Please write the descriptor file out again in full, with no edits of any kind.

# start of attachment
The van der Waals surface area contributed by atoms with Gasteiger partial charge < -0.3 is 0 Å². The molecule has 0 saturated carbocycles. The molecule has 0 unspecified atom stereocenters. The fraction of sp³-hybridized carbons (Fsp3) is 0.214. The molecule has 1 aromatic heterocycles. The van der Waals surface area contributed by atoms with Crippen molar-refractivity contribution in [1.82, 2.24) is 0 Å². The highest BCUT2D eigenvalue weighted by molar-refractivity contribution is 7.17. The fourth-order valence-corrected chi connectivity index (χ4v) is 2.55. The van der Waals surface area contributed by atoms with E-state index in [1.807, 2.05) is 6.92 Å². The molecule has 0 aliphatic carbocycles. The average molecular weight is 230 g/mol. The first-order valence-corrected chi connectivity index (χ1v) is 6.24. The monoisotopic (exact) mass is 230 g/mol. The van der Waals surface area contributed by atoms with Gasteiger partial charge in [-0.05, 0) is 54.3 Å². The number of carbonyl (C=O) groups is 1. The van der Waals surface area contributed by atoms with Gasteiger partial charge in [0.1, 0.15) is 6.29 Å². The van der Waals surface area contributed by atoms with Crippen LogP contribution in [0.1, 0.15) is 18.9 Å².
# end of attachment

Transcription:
The van der Waals surface area contributed by atoms with Gasteiger partial charge < -0.3 is 0 Å². The molecule has 0 saturated carbocycles. The molecule has 0 unspecified atom stereocenters. The fraction of sp³-hybridized carbons (Fsp3) is 0.214. The molecule has 1 aromatic heterocycles. The van der Waals surface area contributed by atoms with Crippen molar-refractivity contribution in [1.82, 2.24) is 0 Å². The highest BCUT2D eigenvalue weighted by molar-refractivity contribution is 7.17. The fourth-order valence-corrected chi connectivity index (χ4v) is 2.55. The van der Waals surface area contributed by atoms with E-state index in [1.807, 2.05) is 6.92 Å². The molecule has 0 aliphatic carbocycles. The average molecular weight is 230 g/mol. The first-order valence-corrected chi connectivity index (χ1v) is 6.24. The monoisotopic (exact) mass is 230 g/mol. The van der Waals surface area contributed by atoms with Gasteiger partial charge in [-0.05, 0) is 54.3 Å². The number of carbonyl (C=O) groups is 1. The van der Waals surface area contributed by atoms with Gasteiger partial charge in [0.1, 0.15) is 6.29 Å². The van der Waals surface area contributed by atoms with Crippen LogP contribution in [0.1, 0.15) is 18.9 Å².